The U.S. women are fighting an ongoing, high-profile battle for pay equality, filing a lawsuit against the U.S. Soccer Federation before the tournament. But other women’s teams — like Thailand’s — have received even less overall investment on the part of their federations. The Thailand women’s team exists in part due to the support of a benefactor outside of the Thailand soccer federation entirely, a reality also true for the “Reggae Girlz” of the Jamaican women’s national team.

The New York Times surveyed over 100 players appearing in this Women’s World Cup. Thailand women reported earning between $159 and $6,345 each year in U.S. dollars, in contrast to earnings of $167,500 to $350,000 reported by U.S. women. The United States’ opening game of 2019 generated such acute discomfort for many viewers because of this very obvious uneven playing field. It was all the more jarring because the game was played under the logo of the organizing body that contributes to these conditions.

In the postgame news conference, U.S. forward Alex Morgan brought attention to resource deprivation for many women’s teams and called for FIFA’s more active involvement in driving change. “Not every federation gives the same financial effort to their women’s side, and that’s unfortunate,” she said. “My hope is we eventually have 32 teams, but also that encourages FIFA to put a little pressure on their respective federations to put more effort into their women’s side.” Beyond pushing the federations they oversee, FIFA also has the opportunity to more directly increase parity by using some of its reported $2.7 billion reserve to better support women’s teams who lack training and competition opportunities outside of World Cup and Olympic years.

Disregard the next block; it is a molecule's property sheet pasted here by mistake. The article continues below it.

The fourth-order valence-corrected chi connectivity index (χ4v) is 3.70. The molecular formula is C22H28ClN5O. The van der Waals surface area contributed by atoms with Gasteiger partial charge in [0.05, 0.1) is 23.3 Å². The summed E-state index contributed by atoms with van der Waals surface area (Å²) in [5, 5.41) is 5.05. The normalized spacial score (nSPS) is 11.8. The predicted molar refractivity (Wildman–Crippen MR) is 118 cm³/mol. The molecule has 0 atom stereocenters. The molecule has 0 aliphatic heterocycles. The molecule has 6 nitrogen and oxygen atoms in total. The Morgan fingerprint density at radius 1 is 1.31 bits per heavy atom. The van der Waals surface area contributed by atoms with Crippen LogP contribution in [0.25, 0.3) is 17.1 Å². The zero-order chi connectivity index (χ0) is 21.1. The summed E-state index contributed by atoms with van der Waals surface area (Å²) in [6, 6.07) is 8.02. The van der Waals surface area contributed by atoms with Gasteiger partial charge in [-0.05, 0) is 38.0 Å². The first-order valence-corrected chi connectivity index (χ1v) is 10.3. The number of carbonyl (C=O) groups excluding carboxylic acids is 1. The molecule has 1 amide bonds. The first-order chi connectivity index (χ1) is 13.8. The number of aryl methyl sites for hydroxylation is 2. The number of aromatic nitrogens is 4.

So far, the 2019 Women’s World Cup is garnering higher television viewership numbers than either the 2015 or 2011 tournaments. This is good news — women’s sports receive less than 5 percent of mainstream mass media coverage in the U.S., even though women are 40 percent of all athletes. This spotlight on women’s soccer has shown us moments of athletic brilliance, from France’s strong opening performance to Argentina’s first-ever point in women’s World Cup competition. Unfortunately, no matter how good the games have been, it’s also reminding us of just how much sexism still looms over the sport.